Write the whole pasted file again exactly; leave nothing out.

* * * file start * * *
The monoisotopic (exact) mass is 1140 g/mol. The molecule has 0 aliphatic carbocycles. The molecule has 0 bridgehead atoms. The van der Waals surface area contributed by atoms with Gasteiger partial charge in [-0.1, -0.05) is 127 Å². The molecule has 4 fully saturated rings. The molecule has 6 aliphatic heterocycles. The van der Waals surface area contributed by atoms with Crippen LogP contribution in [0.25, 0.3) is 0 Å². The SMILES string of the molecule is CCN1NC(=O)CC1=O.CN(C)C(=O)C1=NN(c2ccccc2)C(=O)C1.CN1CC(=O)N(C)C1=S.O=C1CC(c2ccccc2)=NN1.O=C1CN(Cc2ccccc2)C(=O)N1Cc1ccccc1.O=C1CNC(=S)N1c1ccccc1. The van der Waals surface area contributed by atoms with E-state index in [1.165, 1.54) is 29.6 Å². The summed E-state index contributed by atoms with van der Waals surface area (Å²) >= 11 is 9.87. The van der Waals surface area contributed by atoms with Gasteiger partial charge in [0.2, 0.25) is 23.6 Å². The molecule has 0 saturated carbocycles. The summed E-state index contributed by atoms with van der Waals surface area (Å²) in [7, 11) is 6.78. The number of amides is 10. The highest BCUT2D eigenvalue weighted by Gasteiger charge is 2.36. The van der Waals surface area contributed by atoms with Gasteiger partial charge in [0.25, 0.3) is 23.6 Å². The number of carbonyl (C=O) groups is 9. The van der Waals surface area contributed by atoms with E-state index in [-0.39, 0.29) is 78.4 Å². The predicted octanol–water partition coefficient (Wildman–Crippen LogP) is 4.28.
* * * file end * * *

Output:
The monoisotopic (exact) mass is 1140 g/mol. The molecule has 0 aliphatic carbocycles. The molecule has 0 bridgehead atoms. The van der Waals surface area contributed by atoms with Gasteiger partial charge in [-0.1, -0.05) is 127 Å². The molecule has 4 fully saturated rings. The molecule has 6 aliphatic heterocycles. The van der Waals surface area contributed by atoms with Crippen LogP contribution in [0.25, 0.3) is 0 Å². The SMILES string of the molecule is CCN1NC(=O)CC1=O.CN(C)C(=O)C1=NN(c2ccccc2)C(=O)C1.CN1CC(=O)N(C)C1=S.O=C1CC(c2ccccc2)=NN1.O=C1CN(Cc2ccccc2)C(=O)N1Cc1ccccc1.O=C1CNC(=S)N1c1ccccc1. The van der Waals surface area contributed by atoms with E-state index in [1.165, 1.54) is 29.6 Å². The summed E-state index contributed by atoms with van der Waals surface area (Å²) >= 11 is 9.87. The van der Waals surface area contributed by atoms with Gasteiger partial charge in [0.2, 0.25) is 23.6 Å². The molecule has 0 saturated carbocycles. The summed E-state index contributed by atoms with van der Waals surface area (Å²) in [7, 11) is 6.78. The number of amides is 10. The highest BCUT2D eigenvalue weighted by Gasteiger charge is 2.36. The van der Waals surface area contributed by atoms with Gasteiger partial charge in [0.25, 0.3) is 23.6 Å². The number of carbonyl (C=O) groups is 9. The van der Waals surface area contributed by atoms with E-state index in [-0.39, 0.29) is 78.4 Å². The predicted octanol–water partition coefficient (Wildman–Crippen LogP) is 4.28.